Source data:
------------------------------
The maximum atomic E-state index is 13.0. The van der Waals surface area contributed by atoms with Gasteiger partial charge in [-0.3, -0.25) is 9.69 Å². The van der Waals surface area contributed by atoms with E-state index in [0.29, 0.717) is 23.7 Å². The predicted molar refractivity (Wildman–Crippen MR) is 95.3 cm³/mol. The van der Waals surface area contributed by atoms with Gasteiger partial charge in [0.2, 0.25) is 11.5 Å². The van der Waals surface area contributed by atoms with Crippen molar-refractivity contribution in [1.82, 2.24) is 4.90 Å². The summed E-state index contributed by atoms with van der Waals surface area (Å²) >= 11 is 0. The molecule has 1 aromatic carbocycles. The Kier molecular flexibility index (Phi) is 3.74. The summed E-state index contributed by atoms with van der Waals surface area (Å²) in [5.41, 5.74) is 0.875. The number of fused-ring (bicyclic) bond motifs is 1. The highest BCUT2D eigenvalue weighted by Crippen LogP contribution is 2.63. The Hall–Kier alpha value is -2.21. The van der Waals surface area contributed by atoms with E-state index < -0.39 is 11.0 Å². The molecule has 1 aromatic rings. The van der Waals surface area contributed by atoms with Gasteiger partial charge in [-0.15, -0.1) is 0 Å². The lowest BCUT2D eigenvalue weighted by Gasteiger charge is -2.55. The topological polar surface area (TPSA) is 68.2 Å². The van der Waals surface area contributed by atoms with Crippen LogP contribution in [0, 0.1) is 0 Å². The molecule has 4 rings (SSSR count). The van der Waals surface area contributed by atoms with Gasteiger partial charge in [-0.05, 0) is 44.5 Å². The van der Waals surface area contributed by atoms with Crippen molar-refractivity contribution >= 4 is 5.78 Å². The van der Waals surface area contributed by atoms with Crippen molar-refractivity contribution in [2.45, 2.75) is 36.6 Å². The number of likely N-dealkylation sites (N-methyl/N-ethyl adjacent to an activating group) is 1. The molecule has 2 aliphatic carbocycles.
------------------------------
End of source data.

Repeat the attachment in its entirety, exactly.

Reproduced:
The maximum atomic E-state index is 13.0. The van der Waals surface area contributed by atoms with Gasteiger partial charge in [-0.3, -0.25) is 9.69 Å². The van der Waals surface area contributed by atoms with E-state index in [0.29, 0.717) is 23.7 Å². The predicted molar refractivity (Wildman–Crippen MR) is 95.3 cm³/mol. The van der Waals surface area contributed by atoms with Gasteiger partial charge in [0.2, 0.25) is 11.5 Å². The van der Waals surface area contributed by atoms with Crippen molar-refractivity contribution in [1.82, 2.24) is 4.90 Å². The summed E-state index contributed by atoms with van der Waals surface area (Å²) >= 11 is 0. The molecule has 1 aromatic carbocycles. The Kier molecular flexibility index (Phi) is 3.74. The summed E-state index contributed by atoms with van der Waals surface area (Å²) in [5.41, 5.74) is 0.875. The number of fused-ring (bicyclic) bond motifs is 1. The highest BCUT2D eigenvalue weighted by Crippen LogP contribution is 2.63. The Hall–Kier alpha value is -2.21. The van der Waals surface area contributed by atoms with E-state index < -0.39 is 11.0 Å². The molecule has 1 aromatic rings. The van der Waals surface area contributed by atoms with Gasteiger partial charge in [-0.15, -0.1) is 0 Å². The lowest BCUT2D eigenvalue weighted by Gasteiger charge is -2.55. The topological polar surface area (TPSA) is 68.2 Å². The van der Waals surface area contributed by atoms with Crippen LogP contribution in [0, 0.1) is 0 Å². The molecule has 4 rings (SSSR count). The van der Waals surface area contributed by atoms with Gasteiger partial charge in [-0.05, 0) is 44.5 Å². The van der Waals surface area contributed by atoms with Crippen molar-refractivity contribution >= 4 is 5.78 Å². The van der Waals surface area contributed by atoms with Crippen molar-refractivity contribution in [2.45, 2.75) is 36.6 Å². The number of likely N-dealkylation sites (N-methyl/N-ethyl adjacent to an activating group) is 1. The molecule has 2 aliphatic carbocycles.